A recent research posted by the New York Times, on the link between physical activity and depression risk in adults has suggested that exercise may offset the genetic tendency toward depression. So how does that translate to children?
“There’s good evidence that this same association holds in adolescents, a group with a generally high risk of depression, and with concerningly high suicide rates. But adolescence is also a time when physical activity often becomes less common, especially among girls.”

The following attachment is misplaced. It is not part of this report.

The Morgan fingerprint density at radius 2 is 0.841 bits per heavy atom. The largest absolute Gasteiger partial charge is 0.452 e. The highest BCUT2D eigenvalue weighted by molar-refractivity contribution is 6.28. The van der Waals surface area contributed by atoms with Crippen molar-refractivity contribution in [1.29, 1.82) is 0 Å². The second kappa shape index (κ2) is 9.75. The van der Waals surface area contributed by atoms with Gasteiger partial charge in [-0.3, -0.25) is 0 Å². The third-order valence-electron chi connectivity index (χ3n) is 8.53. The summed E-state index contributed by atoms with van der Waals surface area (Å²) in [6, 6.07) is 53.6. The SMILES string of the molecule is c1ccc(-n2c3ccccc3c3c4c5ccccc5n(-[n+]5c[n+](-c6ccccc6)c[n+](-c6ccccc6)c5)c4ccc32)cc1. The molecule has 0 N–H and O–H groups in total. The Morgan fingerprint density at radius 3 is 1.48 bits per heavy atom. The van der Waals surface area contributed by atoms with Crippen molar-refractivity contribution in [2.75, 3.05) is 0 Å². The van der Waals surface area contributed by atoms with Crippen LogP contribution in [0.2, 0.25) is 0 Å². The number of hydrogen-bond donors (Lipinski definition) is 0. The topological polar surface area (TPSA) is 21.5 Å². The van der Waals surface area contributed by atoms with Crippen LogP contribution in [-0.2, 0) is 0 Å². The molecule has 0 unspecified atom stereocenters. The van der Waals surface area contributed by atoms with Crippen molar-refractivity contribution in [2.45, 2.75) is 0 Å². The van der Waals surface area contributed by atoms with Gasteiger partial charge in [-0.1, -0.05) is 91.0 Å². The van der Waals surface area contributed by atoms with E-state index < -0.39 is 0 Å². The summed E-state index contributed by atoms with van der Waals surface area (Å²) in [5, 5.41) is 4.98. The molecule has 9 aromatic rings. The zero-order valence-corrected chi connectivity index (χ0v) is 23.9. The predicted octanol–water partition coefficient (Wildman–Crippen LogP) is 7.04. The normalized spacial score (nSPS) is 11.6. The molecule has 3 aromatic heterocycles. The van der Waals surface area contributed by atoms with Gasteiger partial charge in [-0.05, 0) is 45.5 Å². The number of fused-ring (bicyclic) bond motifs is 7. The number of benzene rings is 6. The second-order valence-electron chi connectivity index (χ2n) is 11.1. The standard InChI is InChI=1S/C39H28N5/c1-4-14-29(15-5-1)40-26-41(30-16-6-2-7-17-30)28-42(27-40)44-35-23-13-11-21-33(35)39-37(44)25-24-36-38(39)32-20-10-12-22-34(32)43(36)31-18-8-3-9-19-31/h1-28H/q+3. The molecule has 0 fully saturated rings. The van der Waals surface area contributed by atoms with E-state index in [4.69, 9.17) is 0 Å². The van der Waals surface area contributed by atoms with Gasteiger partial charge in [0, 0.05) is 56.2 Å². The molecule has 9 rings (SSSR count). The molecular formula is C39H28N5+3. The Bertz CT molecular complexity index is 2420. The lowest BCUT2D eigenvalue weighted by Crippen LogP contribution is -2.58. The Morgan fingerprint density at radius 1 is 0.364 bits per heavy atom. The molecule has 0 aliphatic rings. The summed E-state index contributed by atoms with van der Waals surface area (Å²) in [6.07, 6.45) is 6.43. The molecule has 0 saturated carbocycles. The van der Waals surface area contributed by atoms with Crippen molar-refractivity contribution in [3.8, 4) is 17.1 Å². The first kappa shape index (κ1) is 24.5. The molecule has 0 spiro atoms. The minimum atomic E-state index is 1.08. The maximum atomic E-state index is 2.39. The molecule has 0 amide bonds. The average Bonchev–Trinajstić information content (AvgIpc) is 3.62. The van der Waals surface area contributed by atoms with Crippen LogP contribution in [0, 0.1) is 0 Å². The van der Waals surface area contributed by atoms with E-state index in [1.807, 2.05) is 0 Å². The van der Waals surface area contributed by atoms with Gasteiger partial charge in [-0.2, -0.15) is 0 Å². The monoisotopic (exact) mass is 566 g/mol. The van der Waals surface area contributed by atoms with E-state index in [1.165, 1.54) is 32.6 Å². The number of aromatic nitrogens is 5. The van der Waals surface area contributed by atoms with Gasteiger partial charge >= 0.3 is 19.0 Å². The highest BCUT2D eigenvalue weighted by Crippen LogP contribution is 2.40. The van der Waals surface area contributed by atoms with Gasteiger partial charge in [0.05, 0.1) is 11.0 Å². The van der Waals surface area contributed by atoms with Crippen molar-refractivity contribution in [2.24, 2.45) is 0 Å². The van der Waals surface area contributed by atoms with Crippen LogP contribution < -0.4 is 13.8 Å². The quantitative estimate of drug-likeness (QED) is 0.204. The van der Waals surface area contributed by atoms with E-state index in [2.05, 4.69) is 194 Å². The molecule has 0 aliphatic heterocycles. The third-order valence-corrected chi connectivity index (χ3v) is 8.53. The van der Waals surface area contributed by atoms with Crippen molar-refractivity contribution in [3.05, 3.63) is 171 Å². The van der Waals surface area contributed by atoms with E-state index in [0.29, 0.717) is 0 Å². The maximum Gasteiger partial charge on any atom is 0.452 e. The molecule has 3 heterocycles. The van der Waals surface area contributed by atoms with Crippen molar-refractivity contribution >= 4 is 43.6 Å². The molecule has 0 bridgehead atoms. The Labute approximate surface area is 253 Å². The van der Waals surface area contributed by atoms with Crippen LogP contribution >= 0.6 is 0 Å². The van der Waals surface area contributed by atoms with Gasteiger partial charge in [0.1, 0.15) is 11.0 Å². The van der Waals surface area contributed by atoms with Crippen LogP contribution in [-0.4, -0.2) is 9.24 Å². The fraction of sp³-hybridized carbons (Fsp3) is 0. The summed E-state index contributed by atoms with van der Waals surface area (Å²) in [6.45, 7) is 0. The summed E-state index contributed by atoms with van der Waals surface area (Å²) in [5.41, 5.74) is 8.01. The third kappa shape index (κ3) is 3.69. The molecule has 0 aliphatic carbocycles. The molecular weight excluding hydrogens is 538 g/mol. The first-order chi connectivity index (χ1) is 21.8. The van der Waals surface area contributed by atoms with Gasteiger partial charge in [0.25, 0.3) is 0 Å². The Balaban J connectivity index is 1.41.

“There was a clear association between more frequent physical activity and lower levels of depression and anxiety, but the most significant difference was between the least active group (active for 60 minutes or more on zero to three of the past 14 days) and the somewhat active group (four to seven of the past 14 days). The most active group (eight to 14 of the past 14 days) had the highest levels of well-being and the lowest levels of depression and anxiety, though within that group, daily activity conferred no special benefit.” Read the entire op-ed here.